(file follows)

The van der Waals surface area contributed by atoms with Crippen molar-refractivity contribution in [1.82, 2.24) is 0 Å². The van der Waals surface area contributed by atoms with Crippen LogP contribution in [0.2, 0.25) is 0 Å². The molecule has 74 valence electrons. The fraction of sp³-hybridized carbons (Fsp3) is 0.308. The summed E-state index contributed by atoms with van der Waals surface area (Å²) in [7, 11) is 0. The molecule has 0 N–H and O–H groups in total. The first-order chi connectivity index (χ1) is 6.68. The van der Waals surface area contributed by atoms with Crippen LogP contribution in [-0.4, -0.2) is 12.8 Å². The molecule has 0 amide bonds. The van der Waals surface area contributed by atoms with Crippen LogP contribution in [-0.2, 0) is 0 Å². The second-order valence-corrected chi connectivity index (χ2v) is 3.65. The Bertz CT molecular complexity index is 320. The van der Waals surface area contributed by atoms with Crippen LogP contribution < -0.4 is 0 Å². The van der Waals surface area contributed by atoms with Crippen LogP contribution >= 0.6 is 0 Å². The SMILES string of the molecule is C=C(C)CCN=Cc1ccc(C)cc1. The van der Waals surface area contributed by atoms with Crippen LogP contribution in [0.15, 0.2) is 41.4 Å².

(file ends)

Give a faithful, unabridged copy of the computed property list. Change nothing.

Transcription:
The van der Waals surface area contributed by atoms with Crippen molar-refractivity contribution in [1.82, 2.24) is 0 Å². The van der Waals surface area contributed by atoms with Crippen LogP contribution in [0.2, 0.25) is 0 Å². The molecule has 74 valence electrons. The fraction of sp³-hybridized carbons (Fsp3) is 0.308. The summed E-state index contributed by atoms with van der Waals surface area (Å²) in [7, 11) is 0. The molecule has 0 N–H and O–H groups in total. The first-order chi connectivity index (χ1) is 6.68. The van der Waals surface area contributed by atoms with Crippen LogP contribution in [-0.4, -0.2) is 12.8 Å². The molecule has 0 amide bonds. The van der Waals surface area contributed by atoms with Crippen LogP contribution in [-0.2, 0) is 0 Å². The second-order valence-corrected chi connectivity index (χ2v) is 3.65. The Bertz CT molecular complexity index is 320. The van der Waals surface area contributed by atoms with Crippen LogP contribution < -0.4 is 0 Å². The van der Waals surface area contributed by atoms with Crippen LogP contribution >= 0.6 is 0 Å². The SMILES string of the molecule is C=C(C)CCN=Cc1ccc(C)cc1. The van der Waals surface area contributed by atoms with Crippen LogP contribution in [0.15, 0.2) is 41.4 Å².